Sophiline Cheam Shapiro introduces Seasons of Migration at Bophana
My Saturday afternoon and evening was one of those times which I love, a packed schedule and so little time to do everything but simply enjoy the moment. Three events in quick succession kicked off with a 4pm screening of Seasons of Migration at the Bophana Center where I had a chance to sit down with Sophiline Cheam Shapiro
, the artistic director responsible for the dance performance that was the focus of John Bishop's documentary, and talk at length about her vision of Cambodian classical dance today and in the future. It was a very enlightening conversation and it was so refreshing to hear Sophiline talk with so much passion of her determination to keep alive this vital cultural tradition as well as bringing it up to date with new and exciting adaptations. I hope I can accept her invitation to visit her Khmer Arts Ensemble company in Takhmau soon.
Guests at the book-signing: LtoR: General Dien Del, William Bagley (GM Monument Books), Prince Sisowath Sirirath, Martha Pattillo Siv, Roland Eng, Sichan Siv Close friends from their days at the United Nations, Prince Sisowath Sirirath and Sichan Siv
Hard though it was, I broke away from the cultural feast that the documentary is to join the second book-signing of former Ambassador Sichan Siv's
whistle-stop visit to Cambodia. Monument Books hosted the event and Sichan welcomed a glut of old friends and faces to the signing before he and his wife Martha were due to catch their much-delayed flight back to the United States. It gave me the opportunity to meet and talk to Prince Sisowath Sirirath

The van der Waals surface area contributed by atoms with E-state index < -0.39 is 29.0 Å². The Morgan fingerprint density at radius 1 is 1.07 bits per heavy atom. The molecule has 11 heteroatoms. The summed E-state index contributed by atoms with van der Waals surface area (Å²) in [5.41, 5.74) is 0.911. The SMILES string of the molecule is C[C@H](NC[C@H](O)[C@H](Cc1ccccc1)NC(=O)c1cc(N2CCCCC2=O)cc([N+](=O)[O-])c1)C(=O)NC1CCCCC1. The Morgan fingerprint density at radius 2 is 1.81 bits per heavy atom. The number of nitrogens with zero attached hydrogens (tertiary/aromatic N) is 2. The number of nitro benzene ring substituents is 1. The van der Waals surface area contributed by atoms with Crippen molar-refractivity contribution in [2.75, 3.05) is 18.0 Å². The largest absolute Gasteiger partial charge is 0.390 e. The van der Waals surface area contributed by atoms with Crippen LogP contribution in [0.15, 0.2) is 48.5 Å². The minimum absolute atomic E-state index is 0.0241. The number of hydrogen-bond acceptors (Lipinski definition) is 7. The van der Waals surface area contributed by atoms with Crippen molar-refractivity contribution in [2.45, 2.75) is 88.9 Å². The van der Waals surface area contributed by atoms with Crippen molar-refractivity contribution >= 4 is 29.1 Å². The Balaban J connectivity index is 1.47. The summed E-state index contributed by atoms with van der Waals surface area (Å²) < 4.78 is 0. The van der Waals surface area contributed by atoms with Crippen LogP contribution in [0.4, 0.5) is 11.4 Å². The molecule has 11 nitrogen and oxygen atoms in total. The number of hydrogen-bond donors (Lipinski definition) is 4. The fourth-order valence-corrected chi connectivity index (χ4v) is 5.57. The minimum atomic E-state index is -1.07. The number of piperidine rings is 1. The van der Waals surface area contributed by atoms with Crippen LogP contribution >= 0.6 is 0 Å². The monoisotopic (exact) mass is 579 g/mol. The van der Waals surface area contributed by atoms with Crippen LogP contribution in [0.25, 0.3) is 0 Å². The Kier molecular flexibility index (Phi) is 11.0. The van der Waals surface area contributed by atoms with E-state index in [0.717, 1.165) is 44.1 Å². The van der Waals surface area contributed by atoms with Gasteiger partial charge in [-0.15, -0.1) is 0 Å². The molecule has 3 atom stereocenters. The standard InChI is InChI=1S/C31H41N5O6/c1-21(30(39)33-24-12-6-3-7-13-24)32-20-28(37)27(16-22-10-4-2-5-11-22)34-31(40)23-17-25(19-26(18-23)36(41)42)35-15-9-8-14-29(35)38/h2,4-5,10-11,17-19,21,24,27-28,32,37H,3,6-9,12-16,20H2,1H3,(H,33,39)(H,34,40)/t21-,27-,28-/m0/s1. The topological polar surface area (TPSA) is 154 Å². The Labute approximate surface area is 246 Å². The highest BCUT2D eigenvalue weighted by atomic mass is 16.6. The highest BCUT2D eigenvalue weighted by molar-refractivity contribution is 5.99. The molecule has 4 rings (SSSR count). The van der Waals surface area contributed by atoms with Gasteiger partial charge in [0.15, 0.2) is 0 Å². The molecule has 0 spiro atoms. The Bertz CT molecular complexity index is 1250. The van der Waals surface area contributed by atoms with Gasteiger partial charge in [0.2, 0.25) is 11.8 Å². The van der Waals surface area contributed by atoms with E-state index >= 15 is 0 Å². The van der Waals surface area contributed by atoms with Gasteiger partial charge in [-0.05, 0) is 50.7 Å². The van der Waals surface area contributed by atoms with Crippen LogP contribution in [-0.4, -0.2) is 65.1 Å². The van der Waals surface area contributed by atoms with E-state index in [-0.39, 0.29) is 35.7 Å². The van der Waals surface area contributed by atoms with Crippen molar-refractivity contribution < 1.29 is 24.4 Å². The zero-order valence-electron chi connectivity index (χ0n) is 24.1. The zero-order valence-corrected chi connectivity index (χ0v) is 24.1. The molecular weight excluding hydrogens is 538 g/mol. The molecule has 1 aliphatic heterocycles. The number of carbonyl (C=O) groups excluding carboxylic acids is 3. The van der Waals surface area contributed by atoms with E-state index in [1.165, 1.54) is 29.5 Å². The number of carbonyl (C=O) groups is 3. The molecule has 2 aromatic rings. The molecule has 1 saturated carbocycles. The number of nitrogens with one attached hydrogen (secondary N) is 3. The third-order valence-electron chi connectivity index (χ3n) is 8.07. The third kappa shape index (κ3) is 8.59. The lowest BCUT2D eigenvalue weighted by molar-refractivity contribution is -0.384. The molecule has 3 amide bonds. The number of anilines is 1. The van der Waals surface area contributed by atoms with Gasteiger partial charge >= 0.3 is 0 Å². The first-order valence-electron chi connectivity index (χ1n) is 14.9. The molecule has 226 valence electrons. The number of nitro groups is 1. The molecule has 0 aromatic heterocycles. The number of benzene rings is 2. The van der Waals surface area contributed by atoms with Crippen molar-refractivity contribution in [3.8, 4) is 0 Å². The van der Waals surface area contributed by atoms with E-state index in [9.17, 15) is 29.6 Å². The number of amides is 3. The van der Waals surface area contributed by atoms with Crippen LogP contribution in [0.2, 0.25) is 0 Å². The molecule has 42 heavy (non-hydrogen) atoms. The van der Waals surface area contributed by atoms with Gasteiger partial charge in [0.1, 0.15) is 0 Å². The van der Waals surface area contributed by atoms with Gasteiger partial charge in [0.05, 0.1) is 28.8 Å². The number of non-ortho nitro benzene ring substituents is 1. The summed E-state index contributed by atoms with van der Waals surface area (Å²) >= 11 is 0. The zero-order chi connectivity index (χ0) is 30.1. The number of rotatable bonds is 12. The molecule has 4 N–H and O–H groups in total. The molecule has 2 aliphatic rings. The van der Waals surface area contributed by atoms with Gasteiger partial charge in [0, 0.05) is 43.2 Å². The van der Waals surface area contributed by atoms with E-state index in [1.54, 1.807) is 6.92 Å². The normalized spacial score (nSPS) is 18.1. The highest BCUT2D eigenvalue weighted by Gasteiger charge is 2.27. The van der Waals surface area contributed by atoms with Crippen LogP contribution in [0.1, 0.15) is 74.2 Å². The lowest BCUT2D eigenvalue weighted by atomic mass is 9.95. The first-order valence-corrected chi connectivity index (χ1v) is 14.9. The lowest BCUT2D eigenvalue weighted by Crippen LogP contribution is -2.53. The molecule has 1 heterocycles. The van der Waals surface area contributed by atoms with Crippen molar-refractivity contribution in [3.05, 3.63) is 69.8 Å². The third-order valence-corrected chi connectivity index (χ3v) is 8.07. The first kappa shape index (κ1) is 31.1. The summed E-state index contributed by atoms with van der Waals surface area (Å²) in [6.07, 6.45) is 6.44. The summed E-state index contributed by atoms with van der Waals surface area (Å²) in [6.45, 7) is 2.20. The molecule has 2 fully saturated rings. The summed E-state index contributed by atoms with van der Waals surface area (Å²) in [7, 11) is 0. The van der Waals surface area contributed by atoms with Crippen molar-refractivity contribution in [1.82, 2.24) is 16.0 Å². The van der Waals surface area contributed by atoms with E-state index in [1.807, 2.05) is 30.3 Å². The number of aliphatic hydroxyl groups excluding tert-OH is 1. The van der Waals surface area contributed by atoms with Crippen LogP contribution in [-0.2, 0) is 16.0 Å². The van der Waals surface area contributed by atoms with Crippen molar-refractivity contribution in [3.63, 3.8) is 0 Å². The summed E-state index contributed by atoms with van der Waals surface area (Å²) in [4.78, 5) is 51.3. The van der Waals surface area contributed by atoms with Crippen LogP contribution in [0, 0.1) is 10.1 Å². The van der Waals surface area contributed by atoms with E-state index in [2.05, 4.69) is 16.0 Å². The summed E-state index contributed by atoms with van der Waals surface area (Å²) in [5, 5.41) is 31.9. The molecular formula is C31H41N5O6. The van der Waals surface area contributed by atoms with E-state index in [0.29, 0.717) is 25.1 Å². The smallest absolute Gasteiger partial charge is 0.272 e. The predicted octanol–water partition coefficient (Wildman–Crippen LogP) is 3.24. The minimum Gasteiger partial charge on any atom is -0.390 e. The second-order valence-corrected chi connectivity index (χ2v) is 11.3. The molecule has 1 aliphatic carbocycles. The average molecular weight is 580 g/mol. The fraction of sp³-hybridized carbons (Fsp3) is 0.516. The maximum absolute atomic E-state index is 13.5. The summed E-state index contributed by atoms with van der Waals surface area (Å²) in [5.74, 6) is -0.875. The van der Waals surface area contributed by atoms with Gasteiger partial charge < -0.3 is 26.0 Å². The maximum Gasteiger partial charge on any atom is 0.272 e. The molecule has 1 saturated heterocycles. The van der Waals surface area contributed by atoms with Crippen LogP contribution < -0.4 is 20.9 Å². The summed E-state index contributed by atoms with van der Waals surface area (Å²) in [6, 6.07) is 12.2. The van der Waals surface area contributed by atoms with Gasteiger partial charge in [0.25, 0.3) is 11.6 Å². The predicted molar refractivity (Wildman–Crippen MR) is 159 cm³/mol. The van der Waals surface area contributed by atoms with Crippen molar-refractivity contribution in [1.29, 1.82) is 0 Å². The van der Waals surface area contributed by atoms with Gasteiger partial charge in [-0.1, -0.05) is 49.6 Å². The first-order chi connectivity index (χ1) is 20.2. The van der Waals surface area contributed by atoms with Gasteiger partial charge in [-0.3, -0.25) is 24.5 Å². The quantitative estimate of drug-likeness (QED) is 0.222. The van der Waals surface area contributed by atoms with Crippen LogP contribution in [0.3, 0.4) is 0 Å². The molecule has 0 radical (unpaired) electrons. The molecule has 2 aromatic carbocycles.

, until recently the country's Minister of Defense and a former Cambodian Ambassador to the United Nations. He talked about his time spent living in England as a child as well as some amusing moments in a diplomatic and government career spanning more years than he cares to remember. Undoubtedly, with his various roles at the very heart of Cambodia's recent history, his memoir would be a very entertaining and revealing read. Also present at the event were Roland Eng, the former Minister of Tourism and Ambassador to both the United States and Thailand, and General Dien Del, a leader of the armed resistance forces of the KPNLF, which operated in the border areas in the 80s.
Meet & greet at Where Elephants Weep: LtoR: Author, Marc de la Cruz and Dang Kosal
Next on my schedule was a second visit to see the superb musical-opera Where Elephants Weep
at the Chenla Theatre. I arrived just in time to take my seat before the performance began, in front of a sold-out auditorium. Such a high standard of performance professionalism combined with a musical score to delight the senses has been the hallmark of this production by John Burt and composer Him Sophy. The mix of Cambodian and American actors tell the story of a returnee who falls in love and the consequences of that love affair in song and pure theatre, not seen before in Phnom Penh. I stayed behind for a short time to chat to Dang Kosal, one of the three rapping bodyguards who inject lots of comedic dialogue into the story, and a friend who used to work at Meta House before landing the part in the opera. He performed his role with relish and is keeping his fingers crossed that the opera will get an extended tour lined up after tomorrow night's final performance. I also spoke to Vuth Chanmoly, one of the country's leading classical dancers who plays various roles in the work and to New York-based Marc de la Cruz, the actor responsible for the leading role of Dara, who was gushing in his praise for the chance to work in Cambodia and with his fellow cast members. Where Elephants Weep has been a great success story, long may it flourish and encourage other productions to follow in its wake.